The Republic of Botswana has partnered with the International Union for Conservation of Nature (IUCN) to convene the African Elephant Summit, as called for in a Resolution adopted by the IUCN World Conservation Congress in 2012.
Elephant poaching and the illegal ivory trade are a major concern across Africa and beyond, with serious security (particularly in Central Africa); economic; political and ecological ramifications as these crimes increase in frequency and severity and expand into previously secure elephant populations. Criminal gangs and militias are using sophisticated military ware to kill elephants and take advantage of high-level corruption to move ivory across borders and off the continent. In some cases, the proceeds from illegal killing of elephants and the illegal ivory trade are used by criminal networks to undermine democratic rule in African states and to fund armed militias and rebel groups engaged in internal and cross border conflicts.
Elephants are an iconic species, whose well-documented ecological role in natural landscapes contributes to healthy ecosystems, supporting the water, energy and agricultural sectors in many African countries. As major tourist attractions, illegal killing of elephants reduces the ability of many African countries to harness ever-growing tourism business opportunities.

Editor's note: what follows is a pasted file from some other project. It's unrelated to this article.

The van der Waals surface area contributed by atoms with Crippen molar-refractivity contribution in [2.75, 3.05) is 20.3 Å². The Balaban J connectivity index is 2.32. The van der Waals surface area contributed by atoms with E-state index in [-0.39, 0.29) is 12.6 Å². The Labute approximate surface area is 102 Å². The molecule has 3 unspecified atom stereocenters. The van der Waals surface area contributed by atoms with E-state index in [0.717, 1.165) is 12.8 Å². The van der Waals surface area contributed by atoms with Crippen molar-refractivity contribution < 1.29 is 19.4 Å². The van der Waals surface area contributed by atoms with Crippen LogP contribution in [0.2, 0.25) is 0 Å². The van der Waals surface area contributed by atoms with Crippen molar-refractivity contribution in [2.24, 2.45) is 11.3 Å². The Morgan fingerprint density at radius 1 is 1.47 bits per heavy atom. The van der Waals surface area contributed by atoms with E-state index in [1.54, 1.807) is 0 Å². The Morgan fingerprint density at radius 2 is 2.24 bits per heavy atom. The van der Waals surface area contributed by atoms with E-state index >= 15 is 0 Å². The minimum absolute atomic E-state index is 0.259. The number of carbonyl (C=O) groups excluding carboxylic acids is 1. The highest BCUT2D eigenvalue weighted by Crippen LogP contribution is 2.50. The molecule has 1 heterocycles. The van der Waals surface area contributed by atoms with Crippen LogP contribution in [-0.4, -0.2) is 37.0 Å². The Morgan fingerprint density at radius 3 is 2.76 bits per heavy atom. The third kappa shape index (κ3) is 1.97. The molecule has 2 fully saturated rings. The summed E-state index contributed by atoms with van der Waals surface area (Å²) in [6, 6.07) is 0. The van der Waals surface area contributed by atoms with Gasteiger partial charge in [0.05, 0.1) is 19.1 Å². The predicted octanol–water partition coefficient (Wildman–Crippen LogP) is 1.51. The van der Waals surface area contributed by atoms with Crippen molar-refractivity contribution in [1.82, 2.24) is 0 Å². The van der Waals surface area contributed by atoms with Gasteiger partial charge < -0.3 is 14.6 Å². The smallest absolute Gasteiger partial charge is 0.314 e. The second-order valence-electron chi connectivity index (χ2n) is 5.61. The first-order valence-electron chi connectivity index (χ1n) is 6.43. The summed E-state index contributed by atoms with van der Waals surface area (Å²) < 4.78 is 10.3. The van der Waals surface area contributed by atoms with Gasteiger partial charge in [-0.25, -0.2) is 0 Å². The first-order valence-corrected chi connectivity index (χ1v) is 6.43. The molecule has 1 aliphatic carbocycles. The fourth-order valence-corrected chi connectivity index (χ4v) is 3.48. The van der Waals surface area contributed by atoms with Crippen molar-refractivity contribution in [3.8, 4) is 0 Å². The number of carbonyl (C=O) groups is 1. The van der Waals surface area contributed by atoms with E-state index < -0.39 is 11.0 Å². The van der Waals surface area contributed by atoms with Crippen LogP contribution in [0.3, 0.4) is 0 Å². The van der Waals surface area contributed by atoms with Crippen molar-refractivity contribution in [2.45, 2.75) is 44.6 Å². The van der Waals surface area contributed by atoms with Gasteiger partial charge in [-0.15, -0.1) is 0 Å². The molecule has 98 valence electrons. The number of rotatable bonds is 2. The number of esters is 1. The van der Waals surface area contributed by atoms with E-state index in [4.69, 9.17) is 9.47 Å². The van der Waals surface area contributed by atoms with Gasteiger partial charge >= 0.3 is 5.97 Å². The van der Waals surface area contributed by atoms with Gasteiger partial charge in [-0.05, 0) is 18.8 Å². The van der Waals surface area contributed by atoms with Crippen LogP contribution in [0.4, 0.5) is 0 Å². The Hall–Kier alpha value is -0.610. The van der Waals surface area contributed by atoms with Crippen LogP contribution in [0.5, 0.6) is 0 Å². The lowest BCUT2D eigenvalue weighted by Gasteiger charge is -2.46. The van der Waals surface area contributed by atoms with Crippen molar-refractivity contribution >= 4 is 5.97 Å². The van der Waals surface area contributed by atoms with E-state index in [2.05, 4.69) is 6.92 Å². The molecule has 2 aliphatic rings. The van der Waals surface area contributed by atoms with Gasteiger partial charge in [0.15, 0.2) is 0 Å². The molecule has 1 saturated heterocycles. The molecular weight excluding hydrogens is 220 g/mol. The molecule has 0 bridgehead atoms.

Governments at all points along the illegal ivory value chain, including African elephant range States, ivory transit States, and the States that are the major consumers of ivory, have expressed willingness to cooperate to address the current situation for African elephants.
The Government of Botswana and IUCN are working to ensure synergies with a variety of meetings and initiatives on wildlife crime and illegal wildlife trade, and expect that a focus on African elephants will benefit broader efforts to combat illegal wildlife trade.
While the Government of Botswana and IUCN are aware that other initiatives are aiming to address various aspects of the illegal trade in ivory, including the African Elephant Action Plan, Decisions and Resolutions of the Convention on International Trade in Endangered Species of Fauna and Flora (CITES) and national strategies, amongst others, we are convinced that, given the magnitude of the problem, and the fact that illegal trade is increasingly entrenched in organized crime networks, the African elephant crisis cannot be adequately addressed by the actions of environment ministries and wildlife authorities alone. Rather, government commitment at the highest level is required to secure viable elephant populations across the continent and to halt the illegal ivory trade at all points in the illegal ivory value chain.